Rytinis hiacintas – Hyacinthus orientalis

Rytinis hiacintas

Lithuanian plant nameRytinis hiacintas
Latin plant nameHyacinthus orientalis L.
English plant nameSpring Snowflake
  • Clump, beds (mixborder)
  • Flowerbed, parterres
  • Pods
  • Groups
  • Rockery, retaining walls
  • Cemetery
  • Combination with woody plants
  • average wet soils
  • Heliophilous
Spacing, cmFrom 10 to 15
  • very short (foreground plants) – till 20 cm height
  • short – 21-40 cm
Habitusflower with non-expressive habitus, for background
Leaf color
  • green
Blossom color
  • white
  • yellow, yellow tints
  • orange
  • red, red tints
  • violet
  • blue, blue tints
Blooming time
  • early spring - March - April First Decade
  • spring - April Second Decade - June First Decade
Blooming period1 month
General ornamentalityaverage decorative
Ornamentality duration, months3
Groupintermediate type perennial (grown 5-6 years)
Bioecological groupBulbous and corm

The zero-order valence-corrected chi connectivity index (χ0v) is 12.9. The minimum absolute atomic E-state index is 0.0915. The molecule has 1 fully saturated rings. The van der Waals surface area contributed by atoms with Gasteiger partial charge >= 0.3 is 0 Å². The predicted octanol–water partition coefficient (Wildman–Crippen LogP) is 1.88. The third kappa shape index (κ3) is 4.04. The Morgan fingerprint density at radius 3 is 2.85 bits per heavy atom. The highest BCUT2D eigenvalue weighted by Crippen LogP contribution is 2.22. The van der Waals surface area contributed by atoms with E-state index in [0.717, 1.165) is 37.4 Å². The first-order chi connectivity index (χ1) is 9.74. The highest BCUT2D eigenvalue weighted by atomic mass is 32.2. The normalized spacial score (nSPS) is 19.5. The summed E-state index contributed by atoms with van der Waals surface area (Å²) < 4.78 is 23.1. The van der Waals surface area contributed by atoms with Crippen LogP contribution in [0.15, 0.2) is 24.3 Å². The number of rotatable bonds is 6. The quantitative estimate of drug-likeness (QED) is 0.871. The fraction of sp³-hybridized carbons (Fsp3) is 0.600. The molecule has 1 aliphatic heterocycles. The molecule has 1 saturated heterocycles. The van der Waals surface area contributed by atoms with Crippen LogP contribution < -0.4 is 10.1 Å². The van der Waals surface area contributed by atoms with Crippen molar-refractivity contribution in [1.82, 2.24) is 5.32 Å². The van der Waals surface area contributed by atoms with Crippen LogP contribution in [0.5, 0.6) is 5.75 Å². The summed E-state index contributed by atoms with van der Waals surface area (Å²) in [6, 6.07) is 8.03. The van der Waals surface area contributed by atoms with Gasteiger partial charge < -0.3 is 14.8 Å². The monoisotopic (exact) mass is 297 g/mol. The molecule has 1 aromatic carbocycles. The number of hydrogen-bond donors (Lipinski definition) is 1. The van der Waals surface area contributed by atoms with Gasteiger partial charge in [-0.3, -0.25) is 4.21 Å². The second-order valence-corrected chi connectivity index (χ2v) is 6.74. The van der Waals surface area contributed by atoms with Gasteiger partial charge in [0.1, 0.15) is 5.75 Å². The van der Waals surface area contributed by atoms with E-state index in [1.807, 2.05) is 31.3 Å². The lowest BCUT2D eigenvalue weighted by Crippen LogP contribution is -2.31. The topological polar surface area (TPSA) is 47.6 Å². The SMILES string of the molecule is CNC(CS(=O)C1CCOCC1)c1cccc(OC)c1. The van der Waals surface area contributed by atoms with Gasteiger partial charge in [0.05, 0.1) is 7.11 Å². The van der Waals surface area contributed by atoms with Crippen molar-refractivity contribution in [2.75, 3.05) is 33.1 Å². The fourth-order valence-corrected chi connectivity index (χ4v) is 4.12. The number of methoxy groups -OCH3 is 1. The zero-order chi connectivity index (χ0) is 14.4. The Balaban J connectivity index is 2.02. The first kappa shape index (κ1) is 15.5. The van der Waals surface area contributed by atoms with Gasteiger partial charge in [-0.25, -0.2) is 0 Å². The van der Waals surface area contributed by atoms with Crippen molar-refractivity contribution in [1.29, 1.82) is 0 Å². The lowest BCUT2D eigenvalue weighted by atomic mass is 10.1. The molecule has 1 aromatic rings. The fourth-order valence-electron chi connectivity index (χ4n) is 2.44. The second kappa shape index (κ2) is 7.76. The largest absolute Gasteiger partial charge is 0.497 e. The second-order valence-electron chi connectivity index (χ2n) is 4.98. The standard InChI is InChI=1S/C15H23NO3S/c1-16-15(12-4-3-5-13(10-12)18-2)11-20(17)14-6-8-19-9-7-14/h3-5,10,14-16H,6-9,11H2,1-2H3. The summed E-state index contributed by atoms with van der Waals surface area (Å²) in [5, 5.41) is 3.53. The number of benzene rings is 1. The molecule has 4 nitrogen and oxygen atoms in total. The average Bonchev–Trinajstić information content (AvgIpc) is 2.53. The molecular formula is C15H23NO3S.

The propagation of Hyacinth bulbs is relatively straightforward and perhaps one the easiest plants to practice with. All hyacinths can be raised from seed with species plants from this family almost always growing true to the type, flowering within two or three years. Unfortunately, due to their hybridization, the fancy ‘large flowered’ cultivars generally won’t grow true to the type and you will need to wait from three to six years for seedlings to flower before you can find it out. During the hyacinths annual growth cycle apical buds will develop at the base of the parent bulb, but as the main bulb grows larger with each passing year it becomes the central store for carbohydrates and plant nutrients. This parental dominance will reduce its natural propagation by offset bulbs compared to other bulb families. If a significant number of new bulbs are required then the technique of scoring can be implemented to help to improve offset bulb initiation. This scoring process involves making two cuts at right angles through the bulbs basal plate. In larger bulbs, four equally spaced cuts may be required. Using a sharp knife, make each cut to a depth of about 5 mm then once complete allow the scored bulb to stand in a warm environment, at approximately 21 degrees Celsius for 24 hours. This allows the cuts to open which can subsequently be treated with a dusting of fungicide to prevent rots from developing. Set the bulb upside down on either a raised wire mesh or a tray of dry sand, then place it back into a temperature of 21 degrees Celsius as this will encourage callusing which also helps to prevent infection from rots. Keep the bulb as dry as possible without the bulb actually drying out. When resting on sand you may wish to dampen it occasionally. Within three months new bulblets will develop on the cut surfaces. You can now plant the parent bulb into a pot, but again it will need to be placed upside with the new bulbs just below the surface of the compost. In March the pot can be taken outside for hardening off. These new bulbs will begin to grow properly now producing leaves while the parent bulb slowly disintegrates as carbohydrates and nutrients transfer to its progeny. At the end of the season lift and separate the bulblets and replant. Bulbs produced this way usually only need to be grown on for a further two years before they are mature enough to start flowering.